No woman, no cry? No, please do, you should (we all should) once in a while……Occasionally, it’s actually necessary.
The other day I worked with a woman who was grieving for the most recent loss of her dog. I have mentioned that I am not entirely a dog lover, but I understand the relationship people have with their animals – it is one of unconditional, familial love. So, no doubt, she was really sad.
In fact, she preempted the booking with this information and a warning that she should be in a room where she won’t disturb other clients in the case that she does in fact, howl. Heavy.
But, actually. Healthy.
However, when we met she kept apologizing for crying, or for the fact that she might cry. She worked hard to hold it in and resist the urge to let it out or, more importantly, to simply feel the emotions of mourning. “Cry it out sister!” I wanted to shout. Please, cry it out. Cry until your eyes are bloodshot and puffy and you make silly faces. It’s OK. It’s called being a compassionate, loving, human being.
Actually, it’s just called being sad because your dog died. Reasonable.
When did it become socially unacceptable to not just cry in public, but even cry in front of someone in private? I’ve said before, sorrow simply reminds how much we can love. And isn’t that what makes the world go around? When did crying become a sign of weakness? I’ll admit, crying does hinder activity sometimes insomuch as you can’t do anything else but cry until it’s done. So, say, a soldier in battle might not be the most valuable person if he went all Tom Brady on his battalion while in the middle of war, but on his return – a few tears shed would be healthy. No? In fact, maybe it would do us all a lot of good if we saw more of the effects of war in this way.
Or, if you’re still crying over an ex years later it is probably an indication that there is something deeper, unable to attach to reality, going on and you might want to consult a professional. I am not saying crying is always healthy – or necessary, there are extremes to it of course, as evidenced below:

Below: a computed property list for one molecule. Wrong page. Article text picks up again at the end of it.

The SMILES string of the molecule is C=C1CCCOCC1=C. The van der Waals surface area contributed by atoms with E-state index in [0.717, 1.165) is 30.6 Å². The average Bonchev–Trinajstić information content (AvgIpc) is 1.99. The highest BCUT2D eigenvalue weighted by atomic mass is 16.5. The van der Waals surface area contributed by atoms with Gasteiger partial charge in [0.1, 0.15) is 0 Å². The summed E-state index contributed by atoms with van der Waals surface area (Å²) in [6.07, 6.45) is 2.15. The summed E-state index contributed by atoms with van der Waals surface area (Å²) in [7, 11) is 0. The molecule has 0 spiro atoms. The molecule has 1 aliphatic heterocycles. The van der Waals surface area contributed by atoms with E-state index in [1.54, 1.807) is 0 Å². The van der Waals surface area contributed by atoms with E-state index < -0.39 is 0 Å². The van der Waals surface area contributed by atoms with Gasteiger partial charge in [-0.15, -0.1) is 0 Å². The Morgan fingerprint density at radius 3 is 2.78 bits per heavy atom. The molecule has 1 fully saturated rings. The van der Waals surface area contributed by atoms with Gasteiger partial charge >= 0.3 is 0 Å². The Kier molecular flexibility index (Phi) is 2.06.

But, kudos to the kid for having no fear – or shame…or any social filter for that matter.
I am not afraid to cry in public (much to the embarrassment of some family members, and some ex-lovers I am sure). In fact, I’ve cried in subway stops, on many a busy corner in Manhattan, on the phone in a bar, over spaghetti, over vodka, in a yoga class (more than once), at a concert and of course, my personal favorite – at the airport. Oh, and there has been the drunk/hung-over cry – but we can leave that one alone for now.
I found myself wiping tears off my cheek on a packed train listening to Krishna Das on my iPod the other day (it wasn’t the same train I was sitting on with my eye rolling neighbor), not because of anything completely sad, but more because of the overwhelming love I feel in his music. Some might consider this too emotional, and I’ll agree – so long as you take out the ‘too’ part. What does that mean – too emotional? Who holds the tear barometer? It felt good to experience so much emotion I shed a little tear.
I have come to discover that I am feeling more – and this is a good thing. It’s a good thing because our feelings are really our true barometer of where we are (and where we are not). Our society holds a lot of weight on thought, we are taught to think our life into existence and that is good when you’re dealing with economics and logistics but is it useful, without feeling, in relationships? Maybe we’re thinking a little bit too much in them. I get the sense that so many of us often feel something but then think it’s not a good idea to share it ( or worse, think ourselves out of the feeling), this isn’t always healthy. It’s strategic.
I also wonder, what experience are we denying someone (or ourselves) when we are holding back from a good cry? Would you ask someone to stop laughing? Essentially they’re both an innate reaction to something touching right? Something that speaks to us, whether emotional or humorous. Who hasn’t laughed until you’ve cried, or cried until you’ve laughed? I sort of feel like each could be the others bookend.
On a scientific note, an emotional tear carries toxins far different from a tear induced by an onion. Researcher, William Frey found that stress-induced tears actually remove ‘substances’ from the body. Yep, a good cry just doesn’t feel good because it releases emotional baggage; it actually releases things that aren’t good for you. Another point for crying.
Back to my repressed crying client. In the end, I gave her hug – I started there, she cried. Then I loaded her up with tissues, and the gesture made her cry more. I treated her and by the end of the session she was smiling. Not because she had released all her tears, but she had released something and that felt good enough for now. Sometimes grief happens in layers, but it’s important to let it happen.
This is a much more layered topic – there are deep psychological reasons that some people don’t have the emotional capacity to cry and I am not qualified to address that but if you’re a person who simply holds back – why not shed a tear or two because, after the tears, in the words of Bob Marley ‘everything is gonna be alright’